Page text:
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McDonald’s Shines A Spotlight On Work-Based Qualifications

24 Aug 2014

McDonald’s Shines A Spotlight On Work-Based Qualifications

After last week’s GCSE results, McDonald’s has been drawing attention to the benefits of work-based qualifications for young people in the UK.

McDonald’s is one of the biggest UK employers of people under the age of 26, providing jobs for an estimated 70,000 young people in the 16-25 year bracket. Almost 3 in 4 of their part time staff are studying in some form of education - and their staff have completed over 50,000 qualifications in the last eight years.

The company is always keen to get eager young people into their fold in the UK, and McDonald’s encourages them to study whilst they are gaining work experience with a leading employer.

Encouraging young people not to over-obsess about their GCSE results last week, McDonald’s said that there are now more choices available to young people than ever before.

Jez Langhorn, the Senior Vice President and Chief People Officer at McDonald’s UK, said: “More and more employers like McDonald’s are offering work-based learning programmes, so young people no longer need to make a straight choice between employment and education.”

“Work-based qualifications such as apprenticeships are a great way to gain on-the-job experience; earning as you learn while building broader skills that are vital to long-term career success: skills like communication, teamwork and time management,” said Mr Langhorn.

As we reported back in June, McDonald’s recently announced plans to recruit over 5,500 new young people in the next three years, and 19 in every 20 current restaurant managers at the fast food giant started out in entry level positions by taking up crew member jobs at McDonald’s.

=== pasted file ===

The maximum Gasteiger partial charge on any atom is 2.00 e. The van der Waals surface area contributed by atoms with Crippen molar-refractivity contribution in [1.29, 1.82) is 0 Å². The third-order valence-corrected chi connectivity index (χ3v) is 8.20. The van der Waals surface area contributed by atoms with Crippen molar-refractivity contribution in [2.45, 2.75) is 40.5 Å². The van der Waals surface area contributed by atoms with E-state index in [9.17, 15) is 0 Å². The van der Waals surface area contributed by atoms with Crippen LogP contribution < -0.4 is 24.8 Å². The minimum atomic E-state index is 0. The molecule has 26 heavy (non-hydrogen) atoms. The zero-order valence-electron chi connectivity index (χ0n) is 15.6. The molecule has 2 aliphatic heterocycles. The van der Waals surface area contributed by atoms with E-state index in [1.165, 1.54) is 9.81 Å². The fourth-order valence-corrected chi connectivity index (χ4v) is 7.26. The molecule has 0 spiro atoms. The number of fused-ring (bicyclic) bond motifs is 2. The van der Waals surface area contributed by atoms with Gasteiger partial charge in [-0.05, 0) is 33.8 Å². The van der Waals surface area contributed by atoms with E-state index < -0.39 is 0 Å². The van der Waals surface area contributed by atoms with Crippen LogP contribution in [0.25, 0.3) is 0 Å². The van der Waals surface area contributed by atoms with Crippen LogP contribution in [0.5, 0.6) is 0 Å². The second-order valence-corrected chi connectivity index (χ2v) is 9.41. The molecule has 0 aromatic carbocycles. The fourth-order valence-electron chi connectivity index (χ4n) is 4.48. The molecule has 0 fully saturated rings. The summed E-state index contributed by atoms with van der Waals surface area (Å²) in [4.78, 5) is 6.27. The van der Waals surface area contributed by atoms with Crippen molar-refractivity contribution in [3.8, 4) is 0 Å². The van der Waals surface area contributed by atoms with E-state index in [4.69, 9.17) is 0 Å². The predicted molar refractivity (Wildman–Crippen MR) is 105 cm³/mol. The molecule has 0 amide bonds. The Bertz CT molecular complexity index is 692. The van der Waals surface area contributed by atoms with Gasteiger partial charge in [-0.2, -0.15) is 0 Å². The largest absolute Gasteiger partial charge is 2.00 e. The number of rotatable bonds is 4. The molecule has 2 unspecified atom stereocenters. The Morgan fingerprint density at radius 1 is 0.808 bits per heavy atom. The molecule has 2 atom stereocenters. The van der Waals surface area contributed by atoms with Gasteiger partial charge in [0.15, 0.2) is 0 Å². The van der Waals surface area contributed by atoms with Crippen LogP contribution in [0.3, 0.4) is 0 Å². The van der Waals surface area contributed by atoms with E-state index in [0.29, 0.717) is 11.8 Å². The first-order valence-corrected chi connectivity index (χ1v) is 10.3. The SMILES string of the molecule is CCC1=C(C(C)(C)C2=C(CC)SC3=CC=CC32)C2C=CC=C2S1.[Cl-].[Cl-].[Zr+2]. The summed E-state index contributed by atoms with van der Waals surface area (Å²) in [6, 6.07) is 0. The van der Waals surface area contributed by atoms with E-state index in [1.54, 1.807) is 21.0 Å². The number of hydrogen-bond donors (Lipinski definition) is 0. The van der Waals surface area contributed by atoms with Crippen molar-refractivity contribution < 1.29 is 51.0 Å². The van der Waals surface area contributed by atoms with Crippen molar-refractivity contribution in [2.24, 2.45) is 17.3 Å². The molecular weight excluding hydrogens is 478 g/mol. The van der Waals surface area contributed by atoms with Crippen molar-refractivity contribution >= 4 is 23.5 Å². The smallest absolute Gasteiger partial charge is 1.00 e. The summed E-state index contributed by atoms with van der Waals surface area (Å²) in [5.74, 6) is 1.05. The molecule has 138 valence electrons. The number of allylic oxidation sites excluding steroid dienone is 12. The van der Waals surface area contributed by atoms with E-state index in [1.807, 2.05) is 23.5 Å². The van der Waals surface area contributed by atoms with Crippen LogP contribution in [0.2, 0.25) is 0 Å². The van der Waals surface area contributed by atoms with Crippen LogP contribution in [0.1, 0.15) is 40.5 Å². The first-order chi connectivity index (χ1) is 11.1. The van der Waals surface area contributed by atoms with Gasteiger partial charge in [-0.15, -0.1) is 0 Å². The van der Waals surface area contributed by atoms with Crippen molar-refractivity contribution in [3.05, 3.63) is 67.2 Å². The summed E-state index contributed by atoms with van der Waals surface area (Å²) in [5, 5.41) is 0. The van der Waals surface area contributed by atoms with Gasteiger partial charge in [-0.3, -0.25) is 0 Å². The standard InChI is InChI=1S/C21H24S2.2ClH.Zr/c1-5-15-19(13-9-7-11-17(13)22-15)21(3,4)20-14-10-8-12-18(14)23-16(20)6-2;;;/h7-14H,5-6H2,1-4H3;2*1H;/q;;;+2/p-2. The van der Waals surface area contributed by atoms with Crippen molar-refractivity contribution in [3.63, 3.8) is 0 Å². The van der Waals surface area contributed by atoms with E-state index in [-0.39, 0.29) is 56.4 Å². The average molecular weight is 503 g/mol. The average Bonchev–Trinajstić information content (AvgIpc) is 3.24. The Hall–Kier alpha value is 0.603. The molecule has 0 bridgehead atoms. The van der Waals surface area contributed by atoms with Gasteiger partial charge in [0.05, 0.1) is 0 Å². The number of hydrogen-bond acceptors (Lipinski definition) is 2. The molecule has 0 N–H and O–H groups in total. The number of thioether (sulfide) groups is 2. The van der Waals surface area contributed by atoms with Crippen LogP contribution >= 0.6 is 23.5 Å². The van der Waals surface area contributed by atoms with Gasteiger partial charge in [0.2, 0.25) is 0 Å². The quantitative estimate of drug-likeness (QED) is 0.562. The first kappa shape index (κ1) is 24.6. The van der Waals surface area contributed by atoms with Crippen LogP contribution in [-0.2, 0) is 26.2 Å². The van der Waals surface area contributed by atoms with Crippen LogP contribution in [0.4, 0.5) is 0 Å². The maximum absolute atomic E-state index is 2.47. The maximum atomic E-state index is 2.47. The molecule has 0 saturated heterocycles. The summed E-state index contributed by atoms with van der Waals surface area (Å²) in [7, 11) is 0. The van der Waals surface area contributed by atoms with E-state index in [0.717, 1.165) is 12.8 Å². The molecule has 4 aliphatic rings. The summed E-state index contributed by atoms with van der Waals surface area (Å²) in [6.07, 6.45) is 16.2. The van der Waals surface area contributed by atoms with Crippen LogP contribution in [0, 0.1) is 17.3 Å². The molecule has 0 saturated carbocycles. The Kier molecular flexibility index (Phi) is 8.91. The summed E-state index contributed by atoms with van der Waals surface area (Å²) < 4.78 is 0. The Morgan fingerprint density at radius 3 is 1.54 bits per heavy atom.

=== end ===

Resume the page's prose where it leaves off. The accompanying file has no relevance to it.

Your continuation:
Empathising with young people who may not have performed as well as they expected when they collected their GCSE results last week, McDonald’s Mr Langhorn warned against despondency and pointed to the range of opportunities that still lay ahead for school leavers:

“It can be a daunting time, and we must remember that whilst the employment market is opening up and more places in further and higher education are becoming available, these remain tough times for young people,” said McDonald’s Chief People Officer.

“In short, work-based qualifications help people progress at work and beyond, and enable employers like us develop the range of skills we need in our people,” concluded Mr Langhorn.

We have lots of information the e4s website about entry level positions such as apprenticeships and school leaver programmes - and it’s a section which we are constantly adding to and improving. We already have many location-specific pages for these sort of vacancies (eg. Entry Level Jobs In London and Apprenticeships in Manchester) and we’re working on adding tons more of these tailored pages in the coming weeks. Watch this space...

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